A few snatches from recent readings.
Memory has certain pitfalls. Now when I recall those hostels full of teenagers they merge in my mind with the image of a cell at the 4th Police Station on the evening of 24 February 2010. My sister and I sharing a can of condensed milk with our classmates, suddenly being thrown into a hallway where the police scream and knock us around. My sister and I, on perpetual bunks, exactly the same amid Pinar del Rio’s red earth as in a damp basement of El Cerro. We went from sheltered girls to arrested women, from Little Pioneers harvesting bananas and oranges, to citizens forcibly pushed into a paddy wagon. My sister and I, one bed above another. She trembles, her voice strained, because she can no longer protect and defend me.
Across the world, in the other ally of Cuba, South Korea started dropping leaflets of the uprisings in Egypt, Libya, et al. Selig Harrison rubbishes it.
This is a ridiculous exercise for the obvious reason that Libya is split by countless tribal and regional divisions. By contrast, North Korea is ethnically homogeneous and strongly united by a nationalist heritage deeply rooted in the struggles against the Japanese colonial occupation and three years of U.S. saturation bombing during the Korean War.
The psychological cement that holds North Korea together is nationalism, and the key to understanding the strength of nationalist feeling in the North lies in a recognition of the traumatic impact of the Korean War. The North’s founding leader, Kim Il Sung, skillfully utilized his totalitarian control to enshrine himself as the defender of Korean sovereignty and honor in the eyes of his people, but he was able to do so primarily because memories of the war made his nationalist message credible.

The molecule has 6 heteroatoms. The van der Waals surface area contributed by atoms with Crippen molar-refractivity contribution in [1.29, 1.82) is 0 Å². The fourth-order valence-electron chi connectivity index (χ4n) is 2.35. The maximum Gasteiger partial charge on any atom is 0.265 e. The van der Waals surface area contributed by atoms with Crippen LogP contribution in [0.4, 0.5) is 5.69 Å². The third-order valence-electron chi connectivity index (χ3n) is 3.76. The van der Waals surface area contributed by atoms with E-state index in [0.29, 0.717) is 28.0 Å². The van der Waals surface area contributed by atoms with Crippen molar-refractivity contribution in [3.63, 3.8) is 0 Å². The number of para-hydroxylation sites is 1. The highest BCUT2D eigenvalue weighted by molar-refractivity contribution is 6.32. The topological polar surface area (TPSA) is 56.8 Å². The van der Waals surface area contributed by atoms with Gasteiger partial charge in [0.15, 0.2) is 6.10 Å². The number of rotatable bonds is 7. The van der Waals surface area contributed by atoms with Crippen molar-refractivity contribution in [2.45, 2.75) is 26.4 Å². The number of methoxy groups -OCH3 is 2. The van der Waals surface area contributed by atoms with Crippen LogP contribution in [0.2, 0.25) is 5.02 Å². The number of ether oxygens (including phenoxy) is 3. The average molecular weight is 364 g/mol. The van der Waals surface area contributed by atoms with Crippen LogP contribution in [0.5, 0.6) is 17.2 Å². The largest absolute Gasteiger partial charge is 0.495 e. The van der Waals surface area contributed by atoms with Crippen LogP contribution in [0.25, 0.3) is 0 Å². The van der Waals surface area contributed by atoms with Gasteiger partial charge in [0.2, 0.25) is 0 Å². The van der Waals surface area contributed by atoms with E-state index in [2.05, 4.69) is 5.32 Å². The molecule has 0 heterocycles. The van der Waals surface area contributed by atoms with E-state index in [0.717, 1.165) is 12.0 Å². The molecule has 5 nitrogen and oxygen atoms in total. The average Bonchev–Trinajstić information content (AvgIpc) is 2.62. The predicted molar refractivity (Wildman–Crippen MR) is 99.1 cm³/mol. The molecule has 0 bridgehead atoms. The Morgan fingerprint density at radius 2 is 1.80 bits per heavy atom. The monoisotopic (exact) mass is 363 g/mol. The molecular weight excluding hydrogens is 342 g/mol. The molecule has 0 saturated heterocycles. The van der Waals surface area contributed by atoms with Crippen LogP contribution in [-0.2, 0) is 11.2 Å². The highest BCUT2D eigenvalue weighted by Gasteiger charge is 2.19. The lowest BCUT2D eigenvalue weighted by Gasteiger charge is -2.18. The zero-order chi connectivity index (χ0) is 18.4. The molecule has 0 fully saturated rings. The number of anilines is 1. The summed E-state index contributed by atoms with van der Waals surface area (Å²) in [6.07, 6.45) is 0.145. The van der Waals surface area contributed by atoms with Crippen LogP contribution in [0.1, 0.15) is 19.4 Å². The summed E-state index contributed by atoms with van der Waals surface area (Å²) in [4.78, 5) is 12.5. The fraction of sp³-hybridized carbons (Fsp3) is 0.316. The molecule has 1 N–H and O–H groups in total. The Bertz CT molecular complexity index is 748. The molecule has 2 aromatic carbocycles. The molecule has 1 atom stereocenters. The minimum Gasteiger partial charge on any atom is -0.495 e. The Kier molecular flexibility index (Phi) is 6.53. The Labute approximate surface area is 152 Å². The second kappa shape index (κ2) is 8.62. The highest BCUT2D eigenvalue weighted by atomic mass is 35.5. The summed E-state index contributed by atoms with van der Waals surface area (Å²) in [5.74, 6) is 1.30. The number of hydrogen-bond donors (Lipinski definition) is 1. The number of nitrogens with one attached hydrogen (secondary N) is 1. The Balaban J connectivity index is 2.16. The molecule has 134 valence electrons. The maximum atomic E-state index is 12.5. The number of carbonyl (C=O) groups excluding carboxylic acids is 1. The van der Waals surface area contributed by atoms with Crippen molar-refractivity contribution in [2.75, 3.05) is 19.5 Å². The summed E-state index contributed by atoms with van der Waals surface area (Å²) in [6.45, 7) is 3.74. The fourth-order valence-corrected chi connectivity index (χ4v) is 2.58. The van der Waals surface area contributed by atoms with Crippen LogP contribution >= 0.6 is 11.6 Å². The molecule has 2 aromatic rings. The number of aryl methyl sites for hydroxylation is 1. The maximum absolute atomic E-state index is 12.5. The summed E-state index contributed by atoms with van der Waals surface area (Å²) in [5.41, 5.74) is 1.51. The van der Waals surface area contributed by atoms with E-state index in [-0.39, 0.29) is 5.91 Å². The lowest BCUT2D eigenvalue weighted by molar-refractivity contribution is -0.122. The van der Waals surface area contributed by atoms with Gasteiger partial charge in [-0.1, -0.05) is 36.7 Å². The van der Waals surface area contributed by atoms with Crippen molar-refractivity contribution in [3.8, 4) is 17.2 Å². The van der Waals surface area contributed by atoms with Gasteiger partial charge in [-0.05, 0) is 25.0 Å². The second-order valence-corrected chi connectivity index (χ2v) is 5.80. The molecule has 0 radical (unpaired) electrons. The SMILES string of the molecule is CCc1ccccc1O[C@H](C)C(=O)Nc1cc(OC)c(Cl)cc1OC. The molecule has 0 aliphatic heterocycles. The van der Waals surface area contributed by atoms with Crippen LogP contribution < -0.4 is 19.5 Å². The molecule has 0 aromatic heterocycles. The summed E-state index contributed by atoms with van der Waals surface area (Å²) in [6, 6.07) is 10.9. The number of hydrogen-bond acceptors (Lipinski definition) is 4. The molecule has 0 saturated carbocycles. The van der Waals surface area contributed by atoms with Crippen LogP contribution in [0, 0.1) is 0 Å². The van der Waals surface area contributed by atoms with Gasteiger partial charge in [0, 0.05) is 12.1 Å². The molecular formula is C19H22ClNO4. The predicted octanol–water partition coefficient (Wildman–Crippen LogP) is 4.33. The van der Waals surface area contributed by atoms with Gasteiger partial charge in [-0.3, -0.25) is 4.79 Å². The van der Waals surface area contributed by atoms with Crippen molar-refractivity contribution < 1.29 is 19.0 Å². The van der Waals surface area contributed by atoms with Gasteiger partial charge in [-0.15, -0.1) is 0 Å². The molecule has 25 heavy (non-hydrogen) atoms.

The American visitor is reminded constantly that the scars left by the war are unusually deep in the North. The South suffered brutal but relatively brief anguish during the latter part of 1950, with Pyongyang using little close air support in its operations there. The North, by contrast, endured three years of heavy U.S. bombing in addition to the Yalu offensive on the ground.
The defiant distrust of the outside world that persists in North Korea today recalls the American Revolution flag that bore the motto “Don’t Tread on Me” and depicted a rattlesnake poised to strike. But soon after winning the Revolutionary War, the United States adopted a confident posture toward the world. North Korea, however, continues to feel defensive and embattled more than five decades after the armistice. This “permanent siege mentality” has been systematically kept alive first by Kim Il Sung and now by Kim Jong Il to fortify their domestic power.
Laura Ling, who was held captive by North Korean soldiers for five months, finds the meaning (or lack of it) of freedom in the Hermit Kingdom.
There’s no need for the government to block threatening websites, because most North Koreans have never used a computer, let alone understand what a URL is.
On North Korean television, the picture of events taking place in Iran was very different. North Koreans saw only images of jubilant Iranians celebrating Ahmadinejad’s victory. I tried to tell my guard that there was another reality from the one being presented on TV. In broken English, she said she didn’t understand. It truly seemed that she couldn’t comprehend the idea of a people rising up against their leadership and demanding change.
When I think about the reaction of an impoverished North Korean farmer getting a strange leaflet dropped by a balloon in the sky telling him wild tales of an insurrection in a far-off land, I’m reminded of my guard who was dumbfounded by the idea of freedom. It’s a concept that the majority of North Koreans are likely to find impossible to understand.
The struggle goes on and on.